Posted on 1 Comment

Pill Identification

Pill Identifier

Pill Identification Safety for Seniors

Hey, what’s that on the floor?  Uh, oh. It’s a pill.  You didn’t know you had lost a pill.

But, here it is.

Wait. What kind of pill is it?  Is this the pill to control my blood pressure? Or, is it an antibiotic for my loved one? I don’t remember what this pill is.  How can I find out? There are several ways you can find out what that pill is, and what it is intended for.

Pill Identifier

The U.S. National Library of Medicine at the National Institutes of Health provide a very helpful pill identifier online at the website. There are other pill identification online tools from WebMD, from CVS and other reliable pharmaceutical companies.

An  online Pillbox is a tool to help you identify tablets and capsules by the appearance and letters on the pills.  When you type in information, more results are shown. You start with typing any letters or numbers on the pill, then the color, shape, size and scoring marks, the marks that help you cut up a pill. The Pillbox can enlarge the images on your screen so you can see the image of a pill clearly. You can click on your matching selection and then go to the Drug Information portal on the website for full information about that pill.  Pillbox even keeps track of the pills and what you have typed.

Pain Relief with Physical Therapy

Call Your Pharmacist

Another way to find out about pill identification is to call your pharmacist. Your pharmacist should have a complete list of all your medications and can probably help you identify the pill you found when you describe it to him. The pharmacy can also provide paper copies of the Medication Guide for that pill. So, if the internet is not available to you, ask your pharmacy for help.

  •   Should I take that pill when it has been on the floor?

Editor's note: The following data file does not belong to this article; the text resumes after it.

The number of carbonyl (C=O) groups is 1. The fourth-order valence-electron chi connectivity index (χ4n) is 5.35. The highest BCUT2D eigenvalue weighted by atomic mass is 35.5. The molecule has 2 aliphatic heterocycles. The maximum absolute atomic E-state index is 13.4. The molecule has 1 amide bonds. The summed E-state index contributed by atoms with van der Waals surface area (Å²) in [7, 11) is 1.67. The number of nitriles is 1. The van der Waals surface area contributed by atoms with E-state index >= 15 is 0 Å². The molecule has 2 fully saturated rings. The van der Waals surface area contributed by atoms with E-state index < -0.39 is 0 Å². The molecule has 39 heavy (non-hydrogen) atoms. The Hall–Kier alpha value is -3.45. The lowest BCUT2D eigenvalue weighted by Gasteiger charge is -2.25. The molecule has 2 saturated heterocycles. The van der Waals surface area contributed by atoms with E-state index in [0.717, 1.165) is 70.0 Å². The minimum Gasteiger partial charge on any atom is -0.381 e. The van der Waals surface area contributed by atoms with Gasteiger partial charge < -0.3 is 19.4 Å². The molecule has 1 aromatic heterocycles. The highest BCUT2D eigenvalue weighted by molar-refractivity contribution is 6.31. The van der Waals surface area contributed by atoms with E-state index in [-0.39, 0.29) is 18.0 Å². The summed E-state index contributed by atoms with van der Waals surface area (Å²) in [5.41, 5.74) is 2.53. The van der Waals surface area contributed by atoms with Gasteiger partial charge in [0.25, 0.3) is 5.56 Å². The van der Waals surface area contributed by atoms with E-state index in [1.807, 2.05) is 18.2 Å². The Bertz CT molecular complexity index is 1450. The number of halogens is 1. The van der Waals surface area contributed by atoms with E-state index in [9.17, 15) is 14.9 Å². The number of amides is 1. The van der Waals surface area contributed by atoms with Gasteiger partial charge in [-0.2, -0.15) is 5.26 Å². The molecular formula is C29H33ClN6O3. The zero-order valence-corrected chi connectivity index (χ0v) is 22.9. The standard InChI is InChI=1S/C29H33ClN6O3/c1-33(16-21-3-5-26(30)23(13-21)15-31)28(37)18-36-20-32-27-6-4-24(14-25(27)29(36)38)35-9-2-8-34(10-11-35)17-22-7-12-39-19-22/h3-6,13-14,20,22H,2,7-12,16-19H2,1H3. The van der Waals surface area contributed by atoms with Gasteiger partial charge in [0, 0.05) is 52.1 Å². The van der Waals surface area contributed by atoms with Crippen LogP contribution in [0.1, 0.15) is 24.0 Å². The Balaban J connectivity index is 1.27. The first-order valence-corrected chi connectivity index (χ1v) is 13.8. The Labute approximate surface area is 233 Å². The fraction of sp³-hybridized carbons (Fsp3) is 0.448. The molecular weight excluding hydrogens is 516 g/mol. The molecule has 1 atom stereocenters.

Who knows how long it has been on the floor?  Or what it has been in contact with it.  No, don’t take that pill, especially if it has been exposed to moisture, heat or cold, or if it has been in standing water or in an unsanitary place. If it has been broken or chewed, don’t take it. It is best to dispose of it.  It’s not worth the risk.

  • Have you taken that pill today, or did you miss your dose? Memory sometimes fails the best of us.

What’s the risk of taking one more than you need? What’s the risk of missing that dosage? Those are the important questions, and you should ask your doctor. Discuss the situation with your doctor, and follow his advice.

Medication Checklist

To help your memory, it would be best to have a daily medication checklist posted by your bedside, on the fridge, or by your pillbox. Check off the dosages through the day so you can be sure that you are taking the pill at the right time and in the right amount. This is especially important with pills for blood pressure and heart medications and any other life-saving medications.  It is surprising how we don’t remember what pill we just took or how many. Having a means of pill identification and a checklist can relieve you and your caregiver of many worries.

Guard against loss and confusion with medications. Use extra awareness and caution around your medications.  Lost pills may be swallowed by children or pets, and that is risky for them.

If you are a caregiver, then it’s probably wise to watch your loved one consume her pills, rather than just putting the pills on the bedside table or on a plate, and guess that the pills actually have been swallowed.

Pills can be expensive too, so it’s worth the effort to keep them securely in a closed pillbox or in the original bottles. Keep those Medication Guides in a file at least as long as you are taking that prescription.  Use the pill identification safety tools for the seniors and loved ones discussed here.

Use these helpful websites or information from your doctor or pharmacist to help you identify pills and to read about their proper use.

This article was updated for clarity and content on 8/20/20

1 thought on “Pill Identification

  1. Thanks for good information to help me as I care for my wife with PLS, a form of ALS—she is 77 and I am 81.

Leave a Reply

Your email address will not be published. Required fields are marked *